Aug. 21, 2001 --
Reports by major newspapers in the past few months show that people with disabilities still have great difficulty obtaining equitable service from our city's bus systems, even after the 11-year-old Americans with Disabilities Act's Title II mandated nondiscrimination and access.
"Ask any disabled person or a member of his or her family in Allegheny County [PA] how the law has improved transportation and chances are you'll get a horror story, or two, or five," writes the Pittsburgh Post-Gazette's Mackenzie Carpenter. "In fact, more than a decade later, many cities have failed to comply fully with federal transportation regulations issued in the wake of the ADA." Read her story from the Aug. 14 Post-Gazette at http://www.post-gazette.com/regionstate/20010814waiting0814p2.asp
"I want answers," Karen DiNardi, told Philadelphia Inquirer Jere Downs, who reported July 19 that disabled people had blocked a SEPTA paratransit bus for 5 hours in frustration over continual late -- or nonexistent service.
Linda Richman of Liberty Resources, a Philadelphia independent living center, told Downs the protests were the latest events in a year in which SEPTA has been coping with a federal court mandate to drastically reform how it transports the disabled. Read the story at http://inq.philly.com/content/inquirer/2001/07/19/local_news/PPARA19.htm?template=aprint.htm
"Diana Stewart rolled her wheelchair out of her Chevy Chase office and parked on the sidewalk, waiting for her 6 p.m. ride home. Three hours later, her ride pulled up. Nancy Webb sat on a friend's porch in the District, expecting her noon ride to Prince George's County. It came at 5 p.m."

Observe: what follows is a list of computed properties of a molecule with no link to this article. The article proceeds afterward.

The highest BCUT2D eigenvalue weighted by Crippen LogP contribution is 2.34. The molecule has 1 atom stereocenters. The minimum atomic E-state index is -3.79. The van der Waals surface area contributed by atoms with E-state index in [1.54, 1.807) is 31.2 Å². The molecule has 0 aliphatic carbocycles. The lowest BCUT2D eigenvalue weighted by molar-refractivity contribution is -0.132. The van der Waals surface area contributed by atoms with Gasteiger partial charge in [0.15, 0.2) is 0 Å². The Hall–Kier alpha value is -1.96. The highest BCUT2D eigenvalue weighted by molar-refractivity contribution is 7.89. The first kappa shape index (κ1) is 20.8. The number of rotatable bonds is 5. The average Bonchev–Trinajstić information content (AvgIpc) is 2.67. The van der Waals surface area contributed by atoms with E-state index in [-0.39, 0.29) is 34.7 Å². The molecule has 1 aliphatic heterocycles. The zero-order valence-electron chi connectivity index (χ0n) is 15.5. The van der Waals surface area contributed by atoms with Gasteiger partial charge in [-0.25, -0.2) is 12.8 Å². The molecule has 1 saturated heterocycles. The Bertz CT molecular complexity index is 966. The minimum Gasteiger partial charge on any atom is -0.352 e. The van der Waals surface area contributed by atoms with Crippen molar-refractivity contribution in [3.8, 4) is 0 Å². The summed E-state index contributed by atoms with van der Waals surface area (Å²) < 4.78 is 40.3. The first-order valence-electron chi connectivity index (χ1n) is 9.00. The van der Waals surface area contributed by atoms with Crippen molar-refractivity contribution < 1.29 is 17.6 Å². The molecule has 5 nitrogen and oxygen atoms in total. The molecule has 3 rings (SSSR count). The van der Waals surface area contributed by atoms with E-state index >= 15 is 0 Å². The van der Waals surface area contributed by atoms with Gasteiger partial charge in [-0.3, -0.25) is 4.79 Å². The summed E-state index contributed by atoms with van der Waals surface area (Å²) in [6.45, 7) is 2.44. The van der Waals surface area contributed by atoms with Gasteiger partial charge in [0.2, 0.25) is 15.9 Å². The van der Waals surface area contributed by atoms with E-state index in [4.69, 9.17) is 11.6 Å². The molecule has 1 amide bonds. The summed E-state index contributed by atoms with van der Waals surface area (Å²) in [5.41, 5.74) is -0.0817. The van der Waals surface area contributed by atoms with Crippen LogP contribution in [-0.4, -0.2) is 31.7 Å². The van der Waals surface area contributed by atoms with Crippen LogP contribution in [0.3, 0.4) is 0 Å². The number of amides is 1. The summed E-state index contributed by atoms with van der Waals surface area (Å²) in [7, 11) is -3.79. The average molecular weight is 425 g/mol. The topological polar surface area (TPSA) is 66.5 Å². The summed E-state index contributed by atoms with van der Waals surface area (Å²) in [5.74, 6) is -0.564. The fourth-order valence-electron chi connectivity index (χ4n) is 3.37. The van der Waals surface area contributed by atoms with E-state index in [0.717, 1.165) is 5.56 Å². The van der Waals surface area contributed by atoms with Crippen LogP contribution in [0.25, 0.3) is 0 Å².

"MetroAccess does not pick people up on time, does not deliver people on time [and] schedules the same vehicle to be in two places at one time," Linda Royster, executive director of Washington, DC's Disability Rights Council told the Washington Post's Lyndsey Layton. Layton's story, "Disabled Riders Weary of Waiting: MetroAccess Users' Complaints Help Lead To Federal Review," ran in the July 16 Washington Post, and is available online at http://www.washingtonpost.com/wp-dyn/articles/A1165-2001Jul15.html
On July 18, the Chicago Transit Authority settled a suit brought by Chicago's independent living center, Access Living, and 11 individuals. CTA employees will now face disciplinary action for passing customers with disabilities and refusing to stop; failing to report broken lifts or elevators, "failing to call out stops where required"; "deploying a lift in inappropriate locations" and "insolence" to customers. Read more about the settlement at http://www.raggededgemagazine.com/drn/drnctasettlement071701.htm
On May 15, the Chicago Tribune's Gary Washburn reported on the results of a sting operation conducted by the Chicago Mayor's Office for People with Disabilities and the Multiple Sclerosis Society which learned that 60 percent of disabled people who tried to get rides from the city-contracted Yellow Cab service were unable to; those who succeeded had to wait up to 2 1/2 hours. The story, "Yellow Cab feels sting, vows end to dispatch for disabled," is no longer online free of charge but can be found in the Tribune archives at http://pqasb.pqarchiver.com/chicagotribune/